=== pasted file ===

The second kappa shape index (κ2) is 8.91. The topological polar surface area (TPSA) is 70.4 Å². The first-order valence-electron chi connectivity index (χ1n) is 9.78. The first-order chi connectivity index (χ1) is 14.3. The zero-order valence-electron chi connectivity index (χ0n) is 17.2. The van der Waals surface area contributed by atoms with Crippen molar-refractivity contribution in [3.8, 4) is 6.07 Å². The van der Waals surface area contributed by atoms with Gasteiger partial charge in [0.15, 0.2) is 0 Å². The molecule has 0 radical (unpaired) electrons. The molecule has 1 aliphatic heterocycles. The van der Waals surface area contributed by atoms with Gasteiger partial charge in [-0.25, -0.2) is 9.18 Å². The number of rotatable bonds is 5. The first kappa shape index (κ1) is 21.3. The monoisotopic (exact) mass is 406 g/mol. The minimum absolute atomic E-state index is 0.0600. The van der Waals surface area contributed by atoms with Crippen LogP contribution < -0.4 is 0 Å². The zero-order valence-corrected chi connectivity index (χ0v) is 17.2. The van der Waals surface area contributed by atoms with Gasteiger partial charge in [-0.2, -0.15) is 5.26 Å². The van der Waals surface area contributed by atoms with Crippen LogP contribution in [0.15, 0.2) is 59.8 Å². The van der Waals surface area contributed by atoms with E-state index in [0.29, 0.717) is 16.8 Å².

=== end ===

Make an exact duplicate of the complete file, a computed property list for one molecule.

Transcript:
The second kappa shape index (κ2) is 8.91. The topological polar surface area (TPSA) is 70.4 Å². The first-order valence-electron chi connectivity index (χ1n) is 9.78. The first-order chi connectivity index (χ1) is 14.3. The zero-order valence-electron chi connectivity index (χ0n) is 17.2. The van der Waals surface area contributed by atoms with Crippen molar-refractivity contribution in [3.8, 4) is 6.07 Å². The van der Waals surface area contributed by atoms with Gasteiger partial charge in [0.15, 0.2) is 0 Å². The molecule has 0 radical (unpaired) electrons. The molecule has 1 aliphatic heterocycles. The van der Waals surface area contributed by atoms with Gasteiger partial charge in [-0.25, -0.2) is 9.18 Å². The number of rotatable bonds is 5. The first kappa shape index (κ1) is 21.3. The monoisotopic (exact) mass is 406 g/mol. The minimum absolute atomic E-state index is 0.0600. The van der Waals surface area contributed by atoms with Crippen LogP contribution < -0.4 is 0 Å². The zero-order valence-corrected chi connectivity index (χ0v) is 17.2. The van der Waals surface area contributed by atoms with Gasteiger partial charge in [-0.2, -0.15) is 5.26 Å². The van der Waals surface area contributed by atoms with Crippen LogP contribution in [0.15, 0.2) is 59.8 Å². The van der Waals surface area contributed by atoms with E-state index in [0.29, 0.717) is 16.8 Å².